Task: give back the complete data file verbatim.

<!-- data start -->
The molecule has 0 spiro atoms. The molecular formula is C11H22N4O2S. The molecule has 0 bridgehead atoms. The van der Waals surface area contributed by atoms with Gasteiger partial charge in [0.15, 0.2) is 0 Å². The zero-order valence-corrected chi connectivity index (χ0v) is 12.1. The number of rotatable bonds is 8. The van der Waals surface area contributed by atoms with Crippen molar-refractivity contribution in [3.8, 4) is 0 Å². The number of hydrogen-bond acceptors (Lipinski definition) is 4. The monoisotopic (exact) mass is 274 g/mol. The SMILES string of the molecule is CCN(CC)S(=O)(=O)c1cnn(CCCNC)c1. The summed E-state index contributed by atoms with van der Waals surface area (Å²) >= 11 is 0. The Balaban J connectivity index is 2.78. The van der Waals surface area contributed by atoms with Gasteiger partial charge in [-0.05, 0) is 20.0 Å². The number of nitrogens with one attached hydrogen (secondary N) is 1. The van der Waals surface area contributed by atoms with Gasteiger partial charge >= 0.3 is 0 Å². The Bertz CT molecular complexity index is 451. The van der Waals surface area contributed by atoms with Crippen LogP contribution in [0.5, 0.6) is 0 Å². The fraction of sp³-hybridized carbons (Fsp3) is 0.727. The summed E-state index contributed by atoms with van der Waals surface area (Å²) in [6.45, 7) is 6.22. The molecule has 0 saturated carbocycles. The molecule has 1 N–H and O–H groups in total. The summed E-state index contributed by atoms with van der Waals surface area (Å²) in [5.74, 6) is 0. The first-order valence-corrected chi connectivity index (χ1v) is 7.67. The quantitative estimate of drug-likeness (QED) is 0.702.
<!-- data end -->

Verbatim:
The molecule has 0 spiro atoms. The molecular formula is C11H22N4O2S. The molecule has 0 bridgehead atoms. The van der Waals surface area contributed by atoms with Gasteiger partial charge in [0.15, 0.2) is 0 Å². The zero-order valence-corrected chi connectivity index (χ0v) is 12.1. The number of rotatable bonds is 8. The van der Waals surface area contributed by atoms with Crippen molar-refractivity contribution in [3.8, 4) is 0 Å². The number of hydrogen-bond acceptors (Lipinski definition) is 4. The monoisotopic (exact) mass is 274 g/mol. The SMILES string of the molecule is CCN(CC)S(=O)(=O)c1cnn(CCCNC)c1. The summed E-state index contributed by atoms with van der Waals surface area (Å²) >= 11 is 0. The Balaban J connectivity index is 2.78. The van der Waals surface area contributed by atoms with Gasteiger partial charge in [-0.05, 0) is 20.0 Å². The number of nitrogens with one attached hydrogen (secondary N) is 1. The van der Waals surface area contributed by atoms with Gasteiger partial charge >= 0.3 is 0 Å². The Bertz CT molecular complexity index is 451. The van der Waals surface area contributed by atoms with Crippen LogP contribution in [0.5, 0.6) is 0 Å². The fraction of sp³-hybridized carbons (Fsp3) is 0.727. The summed E-state index contributed by atoms with van der Waals surface area (Å²) in [6.45, 7) is 6.22. The molecule has 0 saturated carbocycles. The molecule has 1 N–H and O–H groups in total. The summed E-state index contributed by atoms with van der Waals surface area (Å²) in [5.74, 6) is 0. The first-order valence-corrected chi connectivity index (χ1v) is 7.67. The quantitative estimate of drug-likeness (QED) is 0.702.